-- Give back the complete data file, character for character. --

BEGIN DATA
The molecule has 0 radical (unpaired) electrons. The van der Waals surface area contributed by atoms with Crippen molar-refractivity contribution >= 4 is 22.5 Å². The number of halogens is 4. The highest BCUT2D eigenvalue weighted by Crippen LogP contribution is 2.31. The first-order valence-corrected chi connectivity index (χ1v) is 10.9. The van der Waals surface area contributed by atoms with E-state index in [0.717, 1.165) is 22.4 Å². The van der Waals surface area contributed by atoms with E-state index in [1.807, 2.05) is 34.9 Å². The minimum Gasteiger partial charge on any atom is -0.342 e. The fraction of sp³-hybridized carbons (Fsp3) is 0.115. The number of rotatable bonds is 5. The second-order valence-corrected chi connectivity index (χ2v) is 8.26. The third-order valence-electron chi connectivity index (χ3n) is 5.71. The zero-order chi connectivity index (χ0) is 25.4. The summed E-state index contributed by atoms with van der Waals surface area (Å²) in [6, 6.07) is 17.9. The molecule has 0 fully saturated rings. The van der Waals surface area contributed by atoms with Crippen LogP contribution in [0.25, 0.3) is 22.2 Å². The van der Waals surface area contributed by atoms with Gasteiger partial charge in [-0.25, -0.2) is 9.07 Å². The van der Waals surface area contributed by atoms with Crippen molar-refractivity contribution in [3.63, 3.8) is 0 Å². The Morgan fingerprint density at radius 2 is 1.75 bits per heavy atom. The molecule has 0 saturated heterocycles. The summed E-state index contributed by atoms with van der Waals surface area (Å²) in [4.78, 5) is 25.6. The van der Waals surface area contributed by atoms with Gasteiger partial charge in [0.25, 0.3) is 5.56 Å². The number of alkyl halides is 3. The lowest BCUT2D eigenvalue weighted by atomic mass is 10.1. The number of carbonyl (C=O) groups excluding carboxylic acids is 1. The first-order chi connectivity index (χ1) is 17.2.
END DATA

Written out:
The molecule has 0 radical (unpaired) electrons. The van der Waals surface area contributed by atoms with Crippen molar-refractivity contribution >= 4 is 22.5 Å². The number of halogens is 4. The highest BCUT2D eigenvalue weighted by Crippen LogP contribution is 2.31. The first-order valence-corrected chi connectivity index (χ1v) is 10.9. The van der Waals surface area contributed by atoms with E-state index in [0.717, 1.165) is 22.4 Å². The van der Waals surface area contributed by atoms with E-state index in [1.807, 2.05) is 34.9 Å². The minimum Gasteiger partial charge on any atom is -0.342 e. The fraction of sp³-hybridized carbons (Fsp3) is 0.115. The number of rotatable bonds is 5. The second-order valence-corrected chi connectivity index (χ2v) is 8.26. The third-order valence-electron chi connectivity index (χ3n) is 5.71. The zero-order chi connectivity index (χ0) is 25.4. The summed E-state index contributed by atoms with van der Waals surface area (Å²) in [6, 6.07) is 17.9. The molecule has 0 fully saturated rings. The van der Waals surface area contributed by atoms with Crippen LogP contribution in [0.25, 0.3) is 22.2 Å². The van der Waals surface area contributed by atoms with Gasteiger partial charge in [-0.25, -0.2) is 9.07 Å². The van der Waals surface area contributed by atoms with Crippen molar-refractivity contribution in [3.63, 3.8) is 0 Å². The Morgan fingerprint density at radius 2 is 1.75 bits per heavy atom. The molecule has 0 saturated heterocycles. The summed E-state index contributed by atoms with van der Waals surface area (Å²) in [4.78, 5) is 25.6. The van der Waals surface area contributed by atoms with Gasteiger partial charge in [0.25, 0.3) is 5.56 Å². The number of alkyl halides is 3. The lowest BCUT2D eigenvalue weighted by atomic mass is 10.1. The number of carbonyl (C=O) groups excluding carboxylic acids is 1. The first-order chi connectivity index (χ1) is 17.2.